Trust-building efforts already being addressed by those surveyed include developing policies regarding customer and employee privacy (51 percent), as well as ones that address bias, ethics, and responsible tech (44 percent), cybersecurity (61 percent), data integrity (56 percent) and brand reputation (49 percent). These organisations are letting customers and employees know how their AI algorithms work, and they’re urging governments to pass laws to make tech more trustworthy. Notably, companies that are trailblazers in their trust-building efforts are far ahead of organisations that are lagging behind.
Companies also recognise the effect IoT is having on the workforce. Three-quarters of the executives surveyed are extremely (28 percent) or somewhat (47 percent) concerned about the IoT’s impact on job loss or changes in job roles. In fact, workforce issues, including the shortage of relevant tech skills, represent the number-three challenge organisations faced when implementing their current IoT projects.
Here again, many businesses are stepping up to alleviate these issues: 60 percent of the executives surveyed said they are training their staff to work with IoT, AI, and other advanced technologies, and almost three out of 10 said they plan to do so within two years.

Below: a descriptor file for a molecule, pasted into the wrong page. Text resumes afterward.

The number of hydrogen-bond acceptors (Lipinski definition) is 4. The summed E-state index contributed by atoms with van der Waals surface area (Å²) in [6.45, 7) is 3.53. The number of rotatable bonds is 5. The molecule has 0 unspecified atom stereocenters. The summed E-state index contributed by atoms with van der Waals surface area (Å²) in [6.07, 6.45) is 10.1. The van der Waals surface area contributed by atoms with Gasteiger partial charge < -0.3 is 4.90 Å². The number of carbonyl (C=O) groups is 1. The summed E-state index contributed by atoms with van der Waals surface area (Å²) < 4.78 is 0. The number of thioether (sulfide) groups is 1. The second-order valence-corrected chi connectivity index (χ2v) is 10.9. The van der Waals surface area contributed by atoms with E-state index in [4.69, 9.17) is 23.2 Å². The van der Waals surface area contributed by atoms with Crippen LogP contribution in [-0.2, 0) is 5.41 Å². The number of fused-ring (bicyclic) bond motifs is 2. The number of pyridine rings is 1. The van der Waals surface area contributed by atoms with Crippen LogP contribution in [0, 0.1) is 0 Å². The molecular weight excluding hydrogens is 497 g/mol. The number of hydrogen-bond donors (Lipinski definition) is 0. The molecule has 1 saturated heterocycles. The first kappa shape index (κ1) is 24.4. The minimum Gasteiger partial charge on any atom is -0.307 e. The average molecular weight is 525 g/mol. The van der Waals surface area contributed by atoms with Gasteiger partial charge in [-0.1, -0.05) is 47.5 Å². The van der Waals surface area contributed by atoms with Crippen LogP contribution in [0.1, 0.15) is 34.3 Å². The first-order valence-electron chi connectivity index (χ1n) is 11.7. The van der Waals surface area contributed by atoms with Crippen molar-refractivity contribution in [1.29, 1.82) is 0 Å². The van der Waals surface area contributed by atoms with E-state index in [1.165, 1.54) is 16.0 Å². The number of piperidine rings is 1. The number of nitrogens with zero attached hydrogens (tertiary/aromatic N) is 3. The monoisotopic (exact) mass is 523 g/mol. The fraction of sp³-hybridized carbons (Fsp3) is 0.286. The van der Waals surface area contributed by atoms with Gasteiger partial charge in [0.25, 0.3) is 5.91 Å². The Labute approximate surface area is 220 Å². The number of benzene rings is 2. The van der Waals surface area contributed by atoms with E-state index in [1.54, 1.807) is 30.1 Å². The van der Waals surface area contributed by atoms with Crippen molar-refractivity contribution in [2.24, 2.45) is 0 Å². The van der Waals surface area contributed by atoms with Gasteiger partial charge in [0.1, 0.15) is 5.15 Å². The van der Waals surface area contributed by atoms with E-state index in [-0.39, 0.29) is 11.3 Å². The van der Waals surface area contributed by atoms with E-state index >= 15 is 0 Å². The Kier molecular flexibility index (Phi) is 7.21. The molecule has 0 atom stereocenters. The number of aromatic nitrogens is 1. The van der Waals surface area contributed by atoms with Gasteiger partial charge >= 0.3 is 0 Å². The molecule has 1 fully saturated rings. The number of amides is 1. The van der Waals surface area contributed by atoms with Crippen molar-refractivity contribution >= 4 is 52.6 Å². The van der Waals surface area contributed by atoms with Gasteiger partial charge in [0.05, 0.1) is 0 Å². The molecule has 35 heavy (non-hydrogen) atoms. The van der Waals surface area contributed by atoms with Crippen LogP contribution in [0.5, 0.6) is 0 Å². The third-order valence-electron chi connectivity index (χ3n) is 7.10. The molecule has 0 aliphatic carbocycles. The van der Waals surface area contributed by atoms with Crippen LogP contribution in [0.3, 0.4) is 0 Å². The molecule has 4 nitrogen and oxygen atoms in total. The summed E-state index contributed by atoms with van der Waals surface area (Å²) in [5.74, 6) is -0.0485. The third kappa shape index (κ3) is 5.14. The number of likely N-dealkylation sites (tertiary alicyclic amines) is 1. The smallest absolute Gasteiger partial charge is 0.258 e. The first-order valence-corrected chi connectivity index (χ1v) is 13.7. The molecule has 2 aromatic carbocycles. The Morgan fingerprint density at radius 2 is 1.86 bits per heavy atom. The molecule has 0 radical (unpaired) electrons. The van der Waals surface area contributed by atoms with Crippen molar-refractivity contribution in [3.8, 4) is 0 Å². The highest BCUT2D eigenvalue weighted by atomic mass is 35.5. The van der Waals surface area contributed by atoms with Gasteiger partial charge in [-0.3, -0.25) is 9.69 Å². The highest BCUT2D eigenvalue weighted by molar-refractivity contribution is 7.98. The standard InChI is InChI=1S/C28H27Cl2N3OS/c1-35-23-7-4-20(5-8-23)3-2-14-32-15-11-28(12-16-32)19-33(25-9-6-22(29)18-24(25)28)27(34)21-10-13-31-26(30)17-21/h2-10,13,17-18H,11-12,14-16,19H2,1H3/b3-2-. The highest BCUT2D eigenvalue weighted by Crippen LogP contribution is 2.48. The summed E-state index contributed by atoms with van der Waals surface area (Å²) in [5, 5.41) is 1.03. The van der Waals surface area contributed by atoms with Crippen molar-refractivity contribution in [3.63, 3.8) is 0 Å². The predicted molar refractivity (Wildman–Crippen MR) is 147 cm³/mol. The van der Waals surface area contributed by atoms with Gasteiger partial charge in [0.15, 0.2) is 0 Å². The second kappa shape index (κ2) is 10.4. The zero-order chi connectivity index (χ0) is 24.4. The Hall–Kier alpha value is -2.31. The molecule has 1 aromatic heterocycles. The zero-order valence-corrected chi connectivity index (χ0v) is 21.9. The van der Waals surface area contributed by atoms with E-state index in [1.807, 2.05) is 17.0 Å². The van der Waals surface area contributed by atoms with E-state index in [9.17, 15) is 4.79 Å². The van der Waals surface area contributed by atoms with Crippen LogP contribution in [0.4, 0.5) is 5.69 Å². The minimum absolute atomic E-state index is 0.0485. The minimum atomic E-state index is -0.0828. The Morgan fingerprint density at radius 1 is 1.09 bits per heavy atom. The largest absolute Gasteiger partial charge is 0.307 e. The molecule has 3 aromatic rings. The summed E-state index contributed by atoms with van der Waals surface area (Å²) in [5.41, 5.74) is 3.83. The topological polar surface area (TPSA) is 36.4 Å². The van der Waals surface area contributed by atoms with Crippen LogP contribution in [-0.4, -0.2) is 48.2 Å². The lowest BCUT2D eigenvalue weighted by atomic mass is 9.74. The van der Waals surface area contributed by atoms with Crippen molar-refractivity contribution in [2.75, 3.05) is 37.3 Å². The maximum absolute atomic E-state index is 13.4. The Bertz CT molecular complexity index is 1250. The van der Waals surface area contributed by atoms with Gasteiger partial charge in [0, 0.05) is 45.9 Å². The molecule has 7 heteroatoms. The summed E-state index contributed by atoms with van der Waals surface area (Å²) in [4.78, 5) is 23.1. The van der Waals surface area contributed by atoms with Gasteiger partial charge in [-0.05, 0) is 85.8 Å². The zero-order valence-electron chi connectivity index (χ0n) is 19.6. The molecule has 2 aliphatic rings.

Also encouraging is the fact that only four percent of the executives surveyed plan to reduce headcount as a result of their IoT deployments, and about two-thirds expect to increase the number of jobs. However, this is causing another problem: Close to half of the executives are struggling to find qualified people to fill the new jobs created by technology, indicating that talent is a top priority affecting IoT adoption.
The most effective way to address that priority is through upskilling. But, to fill all the jobs that will be created by IoT, AI, and other advanced technologies, employers need to begin training workers on a massive scale, now. PwC is taking a citizen-led approach to this challenge, focusing on leadership and employee crowd-sourcing.